5. The next point urged by the learned Counsel is that the fact that Naththay has made a usufructuary mortgage of the house and has put the mortgagee in possession does not show that he has abandoned the house. His contention is that it is absolutely necessary that the ryot must be found to have left the village before it can be held that he has abandoned the house, and that unless such abandonment is established the mere fact of a transfer does not entitle the zamindar to sue for possession. The law on the subject is well-established. We may refer to the case in Sri Girdhariji Maharaj v. Chote Lal (1898) 20 All 248, where it has been laid down:.according to the general and well known custom of these Provinces, a custom so well established that it may be treated as the common law of the Provinces, a person, agriculturist or agricultural tenant, who is allowed by a zamindar to build a house for his occupation in the abadi, obtains if there is no special contract to the contrary, a mere right to use that house for himself and his family so long as he maintains the house, that is, prevents it falling down and so long as he does not abandon the house by leaving the village. As such occupier of a house in the abadi occupying, under the zamindar, as in this case, he has, unless he has obtained by special grant from the zamindar an interest which he can sell, no interest which he can sell by private sale or which can be sold in execution of a decree against him, except his interest in the timber, roofing and wood-work of the house.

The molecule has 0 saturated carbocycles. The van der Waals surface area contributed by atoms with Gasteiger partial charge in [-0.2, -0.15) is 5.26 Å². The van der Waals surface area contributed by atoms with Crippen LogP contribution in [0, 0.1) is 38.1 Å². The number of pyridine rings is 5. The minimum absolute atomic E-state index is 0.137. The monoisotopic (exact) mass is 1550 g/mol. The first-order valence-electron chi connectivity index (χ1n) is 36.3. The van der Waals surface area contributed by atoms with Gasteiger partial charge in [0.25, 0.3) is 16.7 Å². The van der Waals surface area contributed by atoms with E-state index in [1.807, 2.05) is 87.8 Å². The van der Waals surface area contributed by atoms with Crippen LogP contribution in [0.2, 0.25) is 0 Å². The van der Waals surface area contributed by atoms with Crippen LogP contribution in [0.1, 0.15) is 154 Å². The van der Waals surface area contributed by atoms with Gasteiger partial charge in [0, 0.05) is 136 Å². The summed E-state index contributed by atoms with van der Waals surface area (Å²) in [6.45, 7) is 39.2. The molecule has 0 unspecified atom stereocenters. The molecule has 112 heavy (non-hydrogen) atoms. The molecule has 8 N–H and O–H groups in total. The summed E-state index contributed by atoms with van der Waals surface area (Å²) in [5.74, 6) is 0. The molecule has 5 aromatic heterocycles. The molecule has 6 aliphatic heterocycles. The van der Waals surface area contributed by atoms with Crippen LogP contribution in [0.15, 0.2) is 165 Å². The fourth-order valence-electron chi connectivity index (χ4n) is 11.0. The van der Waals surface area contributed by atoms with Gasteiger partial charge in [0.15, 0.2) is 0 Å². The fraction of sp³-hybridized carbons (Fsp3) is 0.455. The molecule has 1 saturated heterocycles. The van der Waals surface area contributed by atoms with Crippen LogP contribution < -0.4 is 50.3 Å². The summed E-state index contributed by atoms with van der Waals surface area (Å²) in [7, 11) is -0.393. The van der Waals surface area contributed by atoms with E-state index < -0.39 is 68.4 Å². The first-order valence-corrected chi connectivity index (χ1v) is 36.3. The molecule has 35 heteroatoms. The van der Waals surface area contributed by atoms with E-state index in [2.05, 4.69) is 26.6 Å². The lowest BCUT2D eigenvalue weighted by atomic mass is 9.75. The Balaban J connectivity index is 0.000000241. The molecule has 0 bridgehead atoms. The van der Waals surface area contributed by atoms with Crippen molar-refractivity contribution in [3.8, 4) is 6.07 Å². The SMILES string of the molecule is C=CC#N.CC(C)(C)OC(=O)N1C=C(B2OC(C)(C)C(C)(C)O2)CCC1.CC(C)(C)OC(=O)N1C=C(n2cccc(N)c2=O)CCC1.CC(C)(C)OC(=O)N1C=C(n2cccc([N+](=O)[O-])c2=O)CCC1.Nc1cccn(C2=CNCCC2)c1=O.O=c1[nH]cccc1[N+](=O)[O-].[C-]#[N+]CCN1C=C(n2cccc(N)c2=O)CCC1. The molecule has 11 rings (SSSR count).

6. The learned Counsel does not deny that this is the law prevailing in these Provinces but he emphasizes the words 'by leaving the village' and the word 'sell' in the above passage. His contention is that the law as laid down here applies only to transfers by wale and to no other forms of transfer, and further that an abandonment can take place only if the occupier of the house has left the village. In our opinion these contentions of the learned Counsel are not correct. In order that the occupier of a house in the abadi of a village may be held to have abandoned the house it is not absolutely necessary to show that he has left the village. The print is in our opinion so obvious that we do not consider it necessary to deal with it lat any length. Numerous instances of abandonment of a house are easily conceivable even though the occupier has not actually left the village and gone elsewhere. The argument that the zamindar has a right of suit, only if the transfer in question in a sale, ignores the principle on which the custom, which has been spoken of as the common law of these Provinces in the passage quoted above, rests namely that when a zamindar allows a person to build a house on his land he is entitled to insist that that person and the members of his [family alone should occupy that house and that they should not be entitled to transfer the house and thus force a stranger on the jzamindar. In our opinion a usufructuary mortgage also is a transfer of the kind. I which the law does not permit occupiers of houses standing on the zamindar's land to make. In our opinion the decree of the lower Appellate Court is correct and no Interference is called for. For the reasons given above we dismiss this appeal with costs.